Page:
2013 SAN FRANCISCO INTERNATIONAL FILM FESTIVAL SELECTION!
There are a hundred songs about the compelling desire to “get out of this town.” There’s no shortage of films on the subject either, which is why I was surprised to find a unique, albeit incredibly bleak perspective in Mike Ott’s “Pearblossom Hwy.” “Mumblecore” is a term used to describe a certain level of realism in character-driven independent dramas. But I’m starting to believe that Mumblecore is simply the best way to tell a story. The characters are so authentic that you tend to root for them almost immediately. But this also means you have no idea how it will turn out. Life isn’t a movie but that doesn’t mean a movie can’t be like life.
“Pearblossom Hwy” is a shining example of this exceptional genre. Ott and co-writer/star Atsuko Okatsuka have crafted a small town tale that breaks all the rules that Hollywood has set for dramatic storytelling. Cory (Cory Zachariah) is a sensitive blockhead with dreams of stardom. He films his video selfies as part of an audition for a reality TV show, but we know he’s not going to make the cut. His problems are way too grave to make for good television. His punk band is lucky to get tiny gigs at the local watering hole, and he doesn’t even really have a day-job to not quit. Cory is a small-town kid with big dreams, but it’s only a matter of time before these dreams are dashed. You would not see Channing Tatum playing a character that unnervingly tragic. Cory comes off as one of those naive gay kids from Middle America who winds up on the end of a rope. His potential misfortune looms so ominously that you’re not sure you want to be around when it happens…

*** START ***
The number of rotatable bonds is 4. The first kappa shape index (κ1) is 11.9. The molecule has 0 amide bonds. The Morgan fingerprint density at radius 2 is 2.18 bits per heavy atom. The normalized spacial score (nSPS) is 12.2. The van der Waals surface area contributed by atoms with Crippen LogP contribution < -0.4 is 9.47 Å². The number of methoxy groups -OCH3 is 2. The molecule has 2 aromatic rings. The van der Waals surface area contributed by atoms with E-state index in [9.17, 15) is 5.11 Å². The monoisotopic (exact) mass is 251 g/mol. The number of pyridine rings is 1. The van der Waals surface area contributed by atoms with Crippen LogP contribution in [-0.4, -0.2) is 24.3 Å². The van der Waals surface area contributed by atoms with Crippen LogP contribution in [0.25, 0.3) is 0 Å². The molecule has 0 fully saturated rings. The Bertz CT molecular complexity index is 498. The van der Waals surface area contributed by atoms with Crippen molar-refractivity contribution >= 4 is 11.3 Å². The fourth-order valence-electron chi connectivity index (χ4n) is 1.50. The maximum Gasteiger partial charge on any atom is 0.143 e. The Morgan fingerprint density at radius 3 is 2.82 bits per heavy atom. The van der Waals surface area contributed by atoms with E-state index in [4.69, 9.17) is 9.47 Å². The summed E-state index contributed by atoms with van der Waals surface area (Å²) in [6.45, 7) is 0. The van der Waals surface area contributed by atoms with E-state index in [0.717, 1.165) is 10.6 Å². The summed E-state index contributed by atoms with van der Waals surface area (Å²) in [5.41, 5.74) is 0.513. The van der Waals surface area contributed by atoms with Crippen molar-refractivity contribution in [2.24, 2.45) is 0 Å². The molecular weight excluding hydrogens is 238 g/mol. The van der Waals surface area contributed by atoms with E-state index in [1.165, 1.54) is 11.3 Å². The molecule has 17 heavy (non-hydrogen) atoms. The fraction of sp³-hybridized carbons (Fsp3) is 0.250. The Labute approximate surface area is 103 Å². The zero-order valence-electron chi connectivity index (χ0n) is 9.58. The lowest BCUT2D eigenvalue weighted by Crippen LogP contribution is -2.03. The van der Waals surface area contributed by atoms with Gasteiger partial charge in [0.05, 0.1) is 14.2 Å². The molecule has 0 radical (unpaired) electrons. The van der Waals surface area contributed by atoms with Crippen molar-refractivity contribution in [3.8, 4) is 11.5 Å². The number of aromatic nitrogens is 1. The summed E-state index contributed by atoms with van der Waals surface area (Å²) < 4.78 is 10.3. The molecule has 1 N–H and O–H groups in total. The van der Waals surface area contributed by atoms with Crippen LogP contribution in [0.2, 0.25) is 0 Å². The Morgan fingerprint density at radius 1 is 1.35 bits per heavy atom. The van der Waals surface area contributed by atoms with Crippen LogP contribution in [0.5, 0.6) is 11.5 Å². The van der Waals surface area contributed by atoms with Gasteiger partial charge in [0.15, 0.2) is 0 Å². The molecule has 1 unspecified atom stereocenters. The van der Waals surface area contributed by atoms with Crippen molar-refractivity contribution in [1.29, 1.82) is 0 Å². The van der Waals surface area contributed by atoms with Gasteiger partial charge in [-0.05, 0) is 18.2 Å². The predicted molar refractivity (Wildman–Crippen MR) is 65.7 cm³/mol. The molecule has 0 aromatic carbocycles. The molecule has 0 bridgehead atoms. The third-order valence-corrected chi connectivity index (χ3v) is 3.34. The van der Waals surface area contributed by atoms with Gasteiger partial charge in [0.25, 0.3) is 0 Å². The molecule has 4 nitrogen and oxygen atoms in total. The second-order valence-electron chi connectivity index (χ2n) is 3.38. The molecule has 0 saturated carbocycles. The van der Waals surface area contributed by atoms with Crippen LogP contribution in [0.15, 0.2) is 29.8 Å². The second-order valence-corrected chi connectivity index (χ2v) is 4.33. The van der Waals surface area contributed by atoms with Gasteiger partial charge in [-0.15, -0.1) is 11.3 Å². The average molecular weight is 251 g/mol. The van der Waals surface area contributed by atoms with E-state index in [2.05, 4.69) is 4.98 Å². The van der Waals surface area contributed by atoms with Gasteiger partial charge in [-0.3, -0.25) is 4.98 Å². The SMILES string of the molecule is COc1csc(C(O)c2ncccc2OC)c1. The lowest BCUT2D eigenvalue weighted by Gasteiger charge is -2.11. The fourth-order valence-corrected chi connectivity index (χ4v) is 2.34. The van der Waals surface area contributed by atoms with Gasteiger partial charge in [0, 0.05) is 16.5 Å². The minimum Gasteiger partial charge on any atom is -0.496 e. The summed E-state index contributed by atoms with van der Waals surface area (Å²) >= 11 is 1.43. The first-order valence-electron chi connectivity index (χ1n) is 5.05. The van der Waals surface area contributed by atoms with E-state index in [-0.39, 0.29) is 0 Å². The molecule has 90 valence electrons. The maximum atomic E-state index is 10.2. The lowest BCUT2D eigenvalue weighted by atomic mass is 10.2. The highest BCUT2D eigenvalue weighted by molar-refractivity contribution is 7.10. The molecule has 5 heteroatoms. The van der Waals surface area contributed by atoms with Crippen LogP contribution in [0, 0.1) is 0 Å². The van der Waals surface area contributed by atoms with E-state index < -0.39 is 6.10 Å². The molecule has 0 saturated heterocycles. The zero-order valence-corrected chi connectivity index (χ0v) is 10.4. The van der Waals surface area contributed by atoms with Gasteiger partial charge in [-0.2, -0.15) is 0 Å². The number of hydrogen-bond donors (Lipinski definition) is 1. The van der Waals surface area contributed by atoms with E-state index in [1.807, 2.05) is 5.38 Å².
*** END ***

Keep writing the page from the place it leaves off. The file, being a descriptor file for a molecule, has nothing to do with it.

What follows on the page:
Read the rest at Film Threat.
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